Metra Executive Director Alex Clifford was present at the meeting as well. After talking with Riders for Better Transit supporters who attended some of the other Strategic Plan Open Houses, it’s clear he is doing his best to be present at as many of these meetings as possible. I had an opportunity to talk to Director Clifford about Riders for Better Transit’s comments on the Strategic Plan.
A strategic plan for Metra has the potential to be a great tool in lobbying for better transit for city and suburban riders alike. The process that Metra is going through to include public opinion provides a great opportunity for transit riders to make sure that the strategic plan is centered on their needs. We have a few suggestions that place the transit rider front and center.
1. Avoid service cuts at all costs, and keep fare increases to an absolute minimum. Fare increases should not outpace inflation and should happen in small incrememnts, not like the 25% increase riders saw recently.
2. Work closely with partner transit agancies CTA and Pace. Riders would like to see better coordination of bus connections, fare collections, and transfer fees. More feeder bus connections to Metra stations, including bus-only lanes and Bus Rapid Transit, would make it easier and faster to travel by transit door-to-door.
3. Work with the local municipalities where Metra stations are located to provide better bike and pedestrian access, making stations “complete.” Consider these multimodal improvements instead of adding more parking to Metra stations because it encourages more transit-oriented development and eliminates the need to drive the last mile to your home or office.
Give your input
Metra continues to hold meetings throughout the region this week and next. Stop by, talk to Director Clifford, and give your input on the agency's plans. If you can't make it to a meeting, you can submit comments through this online survey.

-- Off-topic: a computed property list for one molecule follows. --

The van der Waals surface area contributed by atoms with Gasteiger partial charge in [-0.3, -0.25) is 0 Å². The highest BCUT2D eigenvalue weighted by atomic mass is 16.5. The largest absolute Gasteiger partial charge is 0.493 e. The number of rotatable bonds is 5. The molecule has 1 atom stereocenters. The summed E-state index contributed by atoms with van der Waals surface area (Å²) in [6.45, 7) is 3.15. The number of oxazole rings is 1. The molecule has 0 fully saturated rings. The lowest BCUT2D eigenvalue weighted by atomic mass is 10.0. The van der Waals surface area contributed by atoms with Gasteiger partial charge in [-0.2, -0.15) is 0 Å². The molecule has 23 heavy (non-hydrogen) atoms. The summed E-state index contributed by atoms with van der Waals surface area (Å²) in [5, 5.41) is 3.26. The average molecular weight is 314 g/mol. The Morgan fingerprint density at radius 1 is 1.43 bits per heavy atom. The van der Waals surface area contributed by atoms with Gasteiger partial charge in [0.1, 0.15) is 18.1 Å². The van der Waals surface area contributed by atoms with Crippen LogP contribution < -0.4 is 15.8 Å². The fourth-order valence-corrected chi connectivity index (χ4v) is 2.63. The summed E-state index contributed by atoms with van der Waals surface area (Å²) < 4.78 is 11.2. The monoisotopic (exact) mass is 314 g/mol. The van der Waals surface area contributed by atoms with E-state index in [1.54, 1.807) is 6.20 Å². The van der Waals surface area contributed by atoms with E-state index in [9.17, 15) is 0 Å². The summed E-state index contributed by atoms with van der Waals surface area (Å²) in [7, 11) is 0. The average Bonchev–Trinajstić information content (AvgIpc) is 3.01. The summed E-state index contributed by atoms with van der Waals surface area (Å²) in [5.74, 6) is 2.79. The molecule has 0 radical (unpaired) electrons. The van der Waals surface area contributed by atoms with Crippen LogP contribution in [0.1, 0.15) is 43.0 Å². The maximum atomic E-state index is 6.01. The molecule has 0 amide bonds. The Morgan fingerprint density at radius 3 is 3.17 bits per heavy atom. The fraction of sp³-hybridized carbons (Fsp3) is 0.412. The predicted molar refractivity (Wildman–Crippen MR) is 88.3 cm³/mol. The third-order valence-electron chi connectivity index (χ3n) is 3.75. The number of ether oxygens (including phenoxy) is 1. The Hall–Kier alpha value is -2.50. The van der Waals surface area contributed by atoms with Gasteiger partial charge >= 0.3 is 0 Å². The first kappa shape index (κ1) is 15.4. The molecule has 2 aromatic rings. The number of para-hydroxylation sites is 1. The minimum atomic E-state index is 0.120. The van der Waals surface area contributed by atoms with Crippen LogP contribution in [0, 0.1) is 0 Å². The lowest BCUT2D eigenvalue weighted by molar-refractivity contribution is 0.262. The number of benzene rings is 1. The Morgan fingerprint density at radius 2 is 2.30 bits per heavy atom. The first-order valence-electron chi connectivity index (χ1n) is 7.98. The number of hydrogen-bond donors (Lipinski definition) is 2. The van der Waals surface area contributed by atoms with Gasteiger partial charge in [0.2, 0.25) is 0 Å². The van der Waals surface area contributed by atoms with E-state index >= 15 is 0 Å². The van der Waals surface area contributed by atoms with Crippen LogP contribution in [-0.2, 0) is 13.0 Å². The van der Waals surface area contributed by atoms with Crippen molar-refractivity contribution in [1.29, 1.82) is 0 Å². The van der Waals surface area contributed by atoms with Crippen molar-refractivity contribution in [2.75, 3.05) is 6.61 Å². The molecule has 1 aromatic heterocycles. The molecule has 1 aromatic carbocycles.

Active Trans' transit partners are organizing a celebration encouraging residents throughout the region to Dump the Pump!
Leave the car at home in favor of public transportation. See how much money you save on gas and how easy public transit is!
Show your support for public transportation. Join us at the rally and be sure to check out Dump the Pump on Facebook.
On the Facebook page, you can share what you'll do with the $12,000 each year you save by riding transit and be entered to win a Kindle, an IPod Shuffle or a Transportation Package!
Last week, Bike to Work Week swept through the Northern Suburbs. It was perfect weather for celebrating all the active folks commuting by bikes and taking transit.
As it did in the City of Chicago, Active Trans set up a series of Bike Pit Stops in suburban communities to celebrate those who bike to work and offer encouragement those who still need a nudge.
During the course of the week, Active Trans staff and volunteers handed out 300 goodie bags at Bike Pit Stops in Northbrook, Wilmette, Deerfield, Des Plaines, Arlington Heights, Evanston and at Northwestern University.
We signed up over 60 people for the Riders for Better Transit campaign. We partnered with a host of local businesses and organizations, including the 1027 Bike Shop, Rotary Club International, Evanston Bicycle Club, Arlington Heights Bike and Pedestrian Commission, Wilmette Bicycle Task Force, Midtown Athletic Club, George Garner Cyclery, Northbrook Bicycle Task Force, and all the village governments.
The photos feature some of people who helped out with the Pit Stops and people who stopped in to chat, get goodie bags and learn about biking to work. Thanks to all for helping to spread the word about the benefits and joys of active transportation.
In case you missed the big story, last week CTA announced its plans for the long-overdue project of rebuilding of the South Side Red Line. The tracks are over 40 years old and need full replacement, which anyone who rides south of the Cermak/Chinatown stop can tell you because the slow zones mean the train is creeping along.